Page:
What has the City of Sebastian done to help the Indian River Lagoon? 

  • Fertilizer ban each year from June through September
  • Community Oyster Garden Outreach Grant Project
  • Floating Mini Oyster Reef Installations
  • Manual harvesting of invasive plants
  • Storm Water treatment facility that removes nutrients.
  • Glysophate not in use
  • They are moving people from septic to sewer along the Indian River Lagoon by using grants to pay for the costs. 
  • Parks & Properties Integrated Pest Management Plan
  • Stormwater Integrated Pest Management Plan
  • 7 outfalls from US1 to the Indian River Lagoon have Baffle Boxes installed to trap pollutants, which are vacuumed out monthly
  • Sustainable Sebastian Initiative

We all care about our environment here in Sebastian, but we also need to stop the misinformation campaigns by environmentalists who have made false claims about the City of Sebastian and its spraying.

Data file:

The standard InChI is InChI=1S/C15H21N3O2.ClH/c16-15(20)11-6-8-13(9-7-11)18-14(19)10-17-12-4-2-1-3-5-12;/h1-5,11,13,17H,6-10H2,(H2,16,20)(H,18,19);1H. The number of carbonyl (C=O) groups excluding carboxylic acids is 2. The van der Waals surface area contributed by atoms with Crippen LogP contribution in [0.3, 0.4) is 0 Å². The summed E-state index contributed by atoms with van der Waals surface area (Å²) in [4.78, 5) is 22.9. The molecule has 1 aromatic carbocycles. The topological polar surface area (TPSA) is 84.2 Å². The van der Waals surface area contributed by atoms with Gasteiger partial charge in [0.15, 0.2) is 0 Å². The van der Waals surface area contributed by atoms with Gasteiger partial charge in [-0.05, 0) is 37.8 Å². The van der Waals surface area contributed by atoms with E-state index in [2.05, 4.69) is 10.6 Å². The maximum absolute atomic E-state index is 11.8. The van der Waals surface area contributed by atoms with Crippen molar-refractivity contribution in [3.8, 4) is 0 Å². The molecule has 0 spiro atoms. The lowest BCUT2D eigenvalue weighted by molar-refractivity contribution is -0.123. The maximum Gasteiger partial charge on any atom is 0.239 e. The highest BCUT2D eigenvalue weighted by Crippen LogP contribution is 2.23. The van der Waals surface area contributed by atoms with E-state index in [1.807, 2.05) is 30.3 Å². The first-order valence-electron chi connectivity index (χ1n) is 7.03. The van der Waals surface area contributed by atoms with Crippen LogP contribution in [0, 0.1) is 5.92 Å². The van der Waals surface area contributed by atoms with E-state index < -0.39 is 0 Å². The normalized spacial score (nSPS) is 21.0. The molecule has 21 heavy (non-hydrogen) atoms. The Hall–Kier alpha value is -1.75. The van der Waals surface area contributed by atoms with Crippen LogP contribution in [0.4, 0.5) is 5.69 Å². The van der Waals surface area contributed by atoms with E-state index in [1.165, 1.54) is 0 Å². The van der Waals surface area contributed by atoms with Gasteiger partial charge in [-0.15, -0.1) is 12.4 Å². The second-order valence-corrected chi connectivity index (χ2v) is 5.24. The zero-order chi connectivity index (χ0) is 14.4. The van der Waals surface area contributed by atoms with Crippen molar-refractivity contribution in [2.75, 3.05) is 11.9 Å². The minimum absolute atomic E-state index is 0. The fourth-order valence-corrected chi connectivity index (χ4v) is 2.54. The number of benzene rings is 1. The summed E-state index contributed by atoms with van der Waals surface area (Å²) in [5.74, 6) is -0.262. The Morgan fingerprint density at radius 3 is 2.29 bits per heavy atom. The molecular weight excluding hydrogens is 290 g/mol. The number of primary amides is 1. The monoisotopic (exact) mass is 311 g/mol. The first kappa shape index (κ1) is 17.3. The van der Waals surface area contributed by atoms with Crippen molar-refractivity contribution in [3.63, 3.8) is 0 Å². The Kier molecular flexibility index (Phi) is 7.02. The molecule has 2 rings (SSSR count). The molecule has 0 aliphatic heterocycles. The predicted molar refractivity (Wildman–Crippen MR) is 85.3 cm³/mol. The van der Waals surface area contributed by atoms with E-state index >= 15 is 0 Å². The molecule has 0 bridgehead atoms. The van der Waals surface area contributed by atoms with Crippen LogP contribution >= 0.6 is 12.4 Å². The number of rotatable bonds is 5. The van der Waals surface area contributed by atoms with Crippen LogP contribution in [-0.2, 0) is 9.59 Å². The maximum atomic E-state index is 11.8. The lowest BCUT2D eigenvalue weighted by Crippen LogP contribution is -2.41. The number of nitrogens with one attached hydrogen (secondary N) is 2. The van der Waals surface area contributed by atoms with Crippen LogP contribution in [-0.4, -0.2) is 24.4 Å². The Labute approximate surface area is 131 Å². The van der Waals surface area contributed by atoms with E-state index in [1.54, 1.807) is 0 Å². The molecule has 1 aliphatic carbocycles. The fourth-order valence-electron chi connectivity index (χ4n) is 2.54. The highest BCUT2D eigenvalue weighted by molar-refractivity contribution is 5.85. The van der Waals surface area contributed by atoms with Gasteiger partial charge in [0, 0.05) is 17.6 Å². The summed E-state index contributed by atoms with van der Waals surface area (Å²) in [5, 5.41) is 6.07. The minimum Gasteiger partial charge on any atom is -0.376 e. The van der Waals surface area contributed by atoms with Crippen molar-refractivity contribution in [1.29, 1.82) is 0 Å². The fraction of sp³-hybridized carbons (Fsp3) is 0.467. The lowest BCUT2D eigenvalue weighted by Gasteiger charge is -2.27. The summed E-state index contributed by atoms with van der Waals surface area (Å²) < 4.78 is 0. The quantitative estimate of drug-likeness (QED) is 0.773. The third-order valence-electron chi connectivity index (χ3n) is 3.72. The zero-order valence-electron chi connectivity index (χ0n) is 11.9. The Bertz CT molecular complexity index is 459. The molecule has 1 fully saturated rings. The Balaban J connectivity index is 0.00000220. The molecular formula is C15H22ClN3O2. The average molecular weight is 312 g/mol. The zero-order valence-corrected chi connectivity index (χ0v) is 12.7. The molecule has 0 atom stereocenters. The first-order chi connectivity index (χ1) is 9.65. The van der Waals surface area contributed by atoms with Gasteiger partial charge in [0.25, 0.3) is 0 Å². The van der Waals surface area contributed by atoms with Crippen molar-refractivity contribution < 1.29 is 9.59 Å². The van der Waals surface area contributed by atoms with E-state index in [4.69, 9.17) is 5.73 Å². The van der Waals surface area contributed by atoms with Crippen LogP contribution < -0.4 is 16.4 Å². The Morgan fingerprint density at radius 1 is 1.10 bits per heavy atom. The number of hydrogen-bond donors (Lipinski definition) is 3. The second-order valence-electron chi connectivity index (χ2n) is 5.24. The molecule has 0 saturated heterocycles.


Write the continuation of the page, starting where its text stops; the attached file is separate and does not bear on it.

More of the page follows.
There have been propaganda videos recorded by people (and one received an award from the Pelican Island Audubon Society after tarnishing Sebastian) based on no evidence or science to back up their claims.

If you do have any questions, just ask City of Sebastian. They are very forthcoming with information and have nothing to hide.

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About Andy Hodges 2806 Articles
Andy Hodges was born in Annapolis, Maryland, and raised in Jupiter, Florida. He has been a radio and TV personality since the mid-1980s. He has worked for WFLX-TV (Fox 29), WIRK, WLIZ, WIXI, WKSY, WRMF, and others. In 1994, Andy took a break from broadcasting and was a software and systems engineer for various companies. In 2002, he permanently moved back to Sebastian, where Andy's family has lived for over 45 years. He returned to the broadcasting sector in 2005. Andy joined Sebastian Daily as our editor-in-chief in 2016.